Vacating their first overseas branch in Entertainment Building, Central, Antwerp gallery Axel Vervoordt is moving south side into a new and bigger location.

Opening this Art Week in Wong Chuk Hang, the 8,000sqft, two-storey space marks a new season for the gallery.

The additional space will not only allow for larger-scale works to be showcased, but also create room for more exhibitions at a given time. As well, this will enable the growth of the gallery’s roster of artists and participation in more regional fairs, such as Shanghai’s West Bund and Seoul’s Korean International Art Fair (KIAF).

An installation by Kimsooja, featuring iron rings, used cloths and threads. (Photo: Courtesy of Axel Vervoordt Gallery)
An installation by Kimsooja, featuring iron rings, used cloths and threads. (Photo: Courtesy of Axel Vervoordt Gallery)

Among their roster’s new artists is Peter Buggenhout, known for his raw and layered installations built using organic waste material. In Buggenhout’s own words, his sculptures “cannot be memorised because any singular reading would be incomplete.”

Installation view of ‘Cang Ghe’, work by Shozo Shimamoto. (Photo: Courtesy of Axel Vervoordt Gallery)
Installation view of ‘Cang Ghe’, work by Shozo Shimamoto. (Photo: Courtesy of Axel Vervoordt Gallery)

Buggenhout will be part of a group show along with artists Kimsooja and Bosco Sodi titled Infinitive Mutability, the gallery’s opening exhibition running through June 1. Inspired by Jacques Derrida’s concept of deconstruction, the works spotlight the “limitless shifts of meaning and possibility offered by any new interpretation of a text or a work of visual art.”

‘Armor’ by artist Shozo Shimamoto (left); ‘Bottari’ sculpture by Kimsooja. (Photo: Courtesy of Axel Vervoordt Gallery)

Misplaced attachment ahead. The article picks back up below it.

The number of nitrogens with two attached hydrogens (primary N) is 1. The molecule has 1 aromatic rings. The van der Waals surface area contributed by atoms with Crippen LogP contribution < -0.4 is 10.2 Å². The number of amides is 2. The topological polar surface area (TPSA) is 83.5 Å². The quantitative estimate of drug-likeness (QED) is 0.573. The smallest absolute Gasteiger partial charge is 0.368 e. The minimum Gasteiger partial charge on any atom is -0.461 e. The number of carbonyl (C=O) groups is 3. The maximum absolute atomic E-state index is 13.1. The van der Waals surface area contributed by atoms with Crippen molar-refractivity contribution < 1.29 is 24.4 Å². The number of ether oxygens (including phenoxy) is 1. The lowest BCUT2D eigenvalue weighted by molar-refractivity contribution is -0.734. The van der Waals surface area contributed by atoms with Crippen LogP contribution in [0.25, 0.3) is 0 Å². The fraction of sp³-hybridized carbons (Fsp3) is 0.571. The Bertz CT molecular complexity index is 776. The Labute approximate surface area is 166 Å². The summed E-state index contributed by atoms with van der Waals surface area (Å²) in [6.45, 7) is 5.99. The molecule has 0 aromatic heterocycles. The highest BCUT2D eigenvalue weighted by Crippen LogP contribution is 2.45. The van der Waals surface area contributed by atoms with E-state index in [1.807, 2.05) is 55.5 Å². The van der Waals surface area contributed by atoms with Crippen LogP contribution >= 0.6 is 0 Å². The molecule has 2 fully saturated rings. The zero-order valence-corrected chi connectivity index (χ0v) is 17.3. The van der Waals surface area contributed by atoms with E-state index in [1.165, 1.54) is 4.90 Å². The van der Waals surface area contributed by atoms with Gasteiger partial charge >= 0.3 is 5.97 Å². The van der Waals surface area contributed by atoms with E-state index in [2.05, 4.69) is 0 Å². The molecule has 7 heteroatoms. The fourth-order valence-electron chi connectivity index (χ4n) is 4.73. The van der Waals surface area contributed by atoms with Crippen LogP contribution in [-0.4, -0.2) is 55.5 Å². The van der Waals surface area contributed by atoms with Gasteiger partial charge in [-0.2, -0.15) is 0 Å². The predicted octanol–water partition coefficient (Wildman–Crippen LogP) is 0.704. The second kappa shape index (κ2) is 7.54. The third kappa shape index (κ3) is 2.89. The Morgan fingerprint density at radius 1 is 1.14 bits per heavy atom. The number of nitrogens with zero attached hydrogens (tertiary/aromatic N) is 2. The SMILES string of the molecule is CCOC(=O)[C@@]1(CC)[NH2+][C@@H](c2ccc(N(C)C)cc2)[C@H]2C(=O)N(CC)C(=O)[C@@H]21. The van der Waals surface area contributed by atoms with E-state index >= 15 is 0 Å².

‘Armor’ by artist Shozo Shimamoto (left); ‘Bottari’ sculpture by Kimsooja. (Photo: Courtesy of Axel Vervoordt Gallery)

This opening week, the freshly minted Wong Chuk Hang space will also be showcasing the gallery’s other artists, including master works from the Gutai and Dansaekhwa movement, the Zero Group, and contemporary artists including El Anatsui, Kazuo Shiraga, Tsuyoshi Maekawa and Shozo Shimamoto.

‘E-witness’ by El Anatsui (wall), ‘Untitled’ by Bosco Sodi (Photo: Courtesy of Axel Vervoordt Gallery)
‘E-witness’ by El Anatsui (wall), ‘Untitled’ by Bosco Sodi (Photo: Courtesy of Axel Vervoordt Gallery)

“This is an exciting moment for the Axel Vervoordt Gallery. We have evolved strongly over the last five years and made important statements with our curated exhibitions along with the publications of our artists’ monographs. We aim to put the same energy in to our exhibitions in Hong Kong as we continue to do in Antwerp, and with the expanded space look to further develop our work as a gallery and mark our presence on the international art scene,” says Boris Vervoordt, founder-director of Axel Vervoordt Gallery, in a statement. “We will continue to explore the artistic dialogue between East and West, which is so central to the ethos of our organisation.”

Installation view of ‘Cang Ghe’, work by Tsuyoshi Maekawa (Photo: Courtesy of Axel Vervoordt Gallery)
Installation view of ‘Cang Ghe’, work by Tsuyoshi Maekawa (Photo: Courtesy of Axel Vervoordt Gallery)

Named after the luminary interior designer and also his father, Axel Vervoordt Gallery was established by Boris in Antwerp in 2011, and expanded to Asia in 2014 with its first location in Central. The gallery stages four exhibitions a year by established artists, punctuated with shows by emerging talent.

Installation view of ‘Cang Ghe’, work by Kazuo Shiraga (Photo: Courtesy of Axel Vervoordt Gallery)
Installation view of ‘Cang Ghe’, work by Kazuo Shiraga (Photo: Courtesy of Axel Vervoordt Gallery)

Axel Vervoordt Gallery is located at 21/F, Coda Designer Centre 62, Wong Chuk Hang Road (entrance via Yip Fat Street). The Infinitive Mutability exhibition runs from today until 1 June, 2019.

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